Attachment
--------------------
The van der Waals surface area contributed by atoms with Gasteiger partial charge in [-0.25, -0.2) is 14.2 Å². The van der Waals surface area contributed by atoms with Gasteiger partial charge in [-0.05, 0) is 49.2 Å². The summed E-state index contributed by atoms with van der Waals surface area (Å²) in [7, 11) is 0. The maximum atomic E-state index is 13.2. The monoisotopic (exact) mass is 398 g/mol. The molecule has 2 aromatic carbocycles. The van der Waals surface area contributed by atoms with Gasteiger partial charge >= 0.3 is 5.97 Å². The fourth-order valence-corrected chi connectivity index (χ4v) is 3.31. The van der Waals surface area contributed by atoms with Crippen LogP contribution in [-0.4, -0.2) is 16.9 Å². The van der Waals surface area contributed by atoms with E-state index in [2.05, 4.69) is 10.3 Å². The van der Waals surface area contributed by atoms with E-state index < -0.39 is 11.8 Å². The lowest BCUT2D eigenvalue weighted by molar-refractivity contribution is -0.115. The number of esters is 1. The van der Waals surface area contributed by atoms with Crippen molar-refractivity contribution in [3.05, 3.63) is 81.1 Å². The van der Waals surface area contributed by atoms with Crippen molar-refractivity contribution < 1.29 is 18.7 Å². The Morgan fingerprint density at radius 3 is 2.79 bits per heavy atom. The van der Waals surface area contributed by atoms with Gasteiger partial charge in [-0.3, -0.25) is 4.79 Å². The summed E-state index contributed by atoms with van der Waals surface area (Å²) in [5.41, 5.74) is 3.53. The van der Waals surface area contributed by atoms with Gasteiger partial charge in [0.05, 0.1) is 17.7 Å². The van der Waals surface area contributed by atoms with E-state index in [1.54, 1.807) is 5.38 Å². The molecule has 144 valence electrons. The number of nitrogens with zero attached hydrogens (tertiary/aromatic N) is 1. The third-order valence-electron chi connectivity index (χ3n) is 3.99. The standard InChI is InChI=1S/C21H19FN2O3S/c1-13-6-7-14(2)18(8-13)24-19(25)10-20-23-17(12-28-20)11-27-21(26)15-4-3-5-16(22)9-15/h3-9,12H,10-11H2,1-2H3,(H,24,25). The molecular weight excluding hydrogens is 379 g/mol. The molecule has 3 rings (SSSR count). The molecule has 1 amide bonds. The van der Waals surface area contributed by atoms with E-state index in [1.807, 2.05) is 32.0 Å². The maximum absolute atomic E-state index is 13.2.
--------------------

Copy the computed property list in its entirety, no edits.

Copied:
The van der Waals surface area contributed by atoms with Gasteiger partial charge in [-0.25, -0.2) is 14.2 Å². The van der Waals surface area contributed by atoms with Gasteiger partial charge in [-0.05, 0) is 49.2 Å². The summed E-state index contributed by atoms with van der Waals surface area (Å²) in [7, 11) is 0. The maximum atomic E-state index is 13.2. The monoisotopic (exact) mass is 398 g/mol. The molecule has 2 aromatic carbocycles. The van der Waals surface area contributed by atoms with Gasteiger partial charge >= 0.3 is 5.97 Å². The fourth-order valence-corrected chi connectivity index (χ4v) is 3.31. The van der Waals surface area contributed by atoms with Crippen LogP contribution in [-0.4, -0.2) is 16.9 Å². The van der Waals surface area contributed by atoms with E-state index in [2.05, 4.69) is 10.3 Å². The van der Waals surface area contributed by atoms with E-state index < -0.39 is 11.8 Å². The lowest BCUT2D eigenvalue weighted by molar-refractivity contribution is -0.115. The number of esters is 1. The van der Waals surface area contributed by atoms with Crippen molar-refractivity contribution in [3.05, 3.63) is 81.1 Å². The van der Waals surface area contributed by atoms with Crippen molar-refractivity contribution < 1.29 is 18.7 Å². The Morgan fingerprint density at radius 3 is 2.79 bits per heavy atom. The van der Waals surface area contributed by atoms with Gasteiger partial charge in [-0.3, -0.25) is 4.79 Å². The summed E-state index contributed by atoms with van der Waals surface area (Å²) in [5.41, 5.74) is 3.53. The van der Waals surface area contributed by atoms with Gasteiger partial charge in [0.05, 0.1) is 17.7 Å². The van der Waals surface area contributed by atoms with E-state index in [1.54, 1.807) is 5.38 Å². The molecule has 144 valence electrons. The number of nitrogens with zero attached hydrogens (tertiary/aromatic N) is 1. The third-order valence-electron chi connectivity index (χ3n) is 3.99. The standard InChI is InChI=1S/C21H19FN2O3S/c1-13-6-7-14(2)18(8-13)24-19(25)10-20-23-17(12-28-20)11-27-21(26)15-4-3-5-16(22)9-15/h3-9,12H,10-11H2,1-2H3,(H,24,25). The molecular weight excluding hydrogens is 379 g/mol. The molecule has 3 rings (SSSR count). The molecule has 1 amide bonds. The van der Waals surface area contributed by atoms with E-state index in [1.807, 2.05) is 32.0 Å². The maximum absolute atomic E-state index is 13.2.